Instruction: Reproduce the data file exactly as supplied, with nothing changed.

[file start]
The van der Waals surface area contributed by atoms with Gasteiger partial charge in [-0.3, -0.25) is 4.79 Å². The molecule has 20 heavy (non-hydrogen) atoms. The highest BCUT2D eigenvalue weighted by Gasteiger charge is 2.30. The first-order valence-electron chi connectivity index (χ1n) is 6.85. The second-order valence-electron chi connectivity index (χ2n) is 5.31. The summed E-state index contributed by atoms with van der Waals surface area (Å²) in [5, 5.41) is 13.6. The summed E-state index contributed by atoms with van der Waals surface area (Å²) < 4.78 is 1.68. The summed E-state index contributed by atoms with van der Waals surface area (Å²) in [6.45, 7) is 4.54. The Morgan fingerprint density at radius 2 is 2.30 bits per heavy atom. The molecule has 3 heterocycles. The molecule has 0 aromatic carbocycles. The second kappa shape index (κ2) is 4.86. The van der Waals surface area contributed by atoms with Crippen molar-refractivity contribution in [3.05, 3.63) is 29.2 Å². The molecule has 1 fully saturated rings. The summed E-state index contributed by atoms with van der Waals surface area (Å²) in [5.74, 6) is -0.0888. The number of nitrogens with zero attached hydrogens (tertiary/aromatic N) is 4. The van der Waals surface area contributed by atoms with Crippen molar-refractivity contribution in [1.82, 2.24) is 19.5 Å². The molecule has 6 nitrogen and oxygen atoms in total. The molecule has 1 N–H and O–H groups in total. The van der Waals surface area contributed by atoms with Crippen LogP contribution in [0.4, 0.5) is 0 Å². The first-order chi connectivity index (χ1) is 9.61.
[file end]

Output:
The van der Waals surface area contributed by atoms with Gasteiger partial charge in [-0.3, -0.25) is 4.79 Å². The molecule has 20 heavy (non-hydrogen) atoms. The highest BCUT2D eigenvalue weighted by Gasteiger charge is 2.30. The first-order valence-electron chi connectivity index (χ1n) is 6.85. The second-order valence-electron chi connectivity index (χ2n) is 5.31. The summed E-state index contributed by atoms with van der Waals surface area (Å²) in [5, 5.41) is 13.6. The summed E-state index contributed by atoms with van der Waals surface area (Å²) < 4.78 is 1.68. The summed E-state index contributed by atoms with van der Waals surface area (Å²) in [6.45, 7) is 4.54. The Morgan fingerprint density at radius 2 is 2.30 bits per heavy atom. The molecule has 3 heterocycles. The molecule has 0 aromatic carbocycles. The second kappa shape index (κ2) is 4.86. The van der Waals surface area contributed by atoms with Crippen molar-refractivity contribution in [3.05, 3.63) is 29.2 Å². The molecule has 1 fully saturated rings. The summed E-state index contributed by atoms with van der Waals surface area (Å²) in [5.74, 6) is -0.0888. The number of nitrogens with zero attached hydrogens (tertiary/aromatic N) is 4. The van der Waals surface area contributed by atoms with Crippen molar-refractivity contribution in [1.82, 2.24) is 19.5 Å². The molecule has 6 nitrogen and oxygen atoms in total. The molecule has 1 N–H and O–H groups in total. The van der Waals surface area contributed by atoms with Crippen LogP contribution in [0.4, 0.5) is 0 Å². The first-order chi connectivity index (χ1) is 9.61.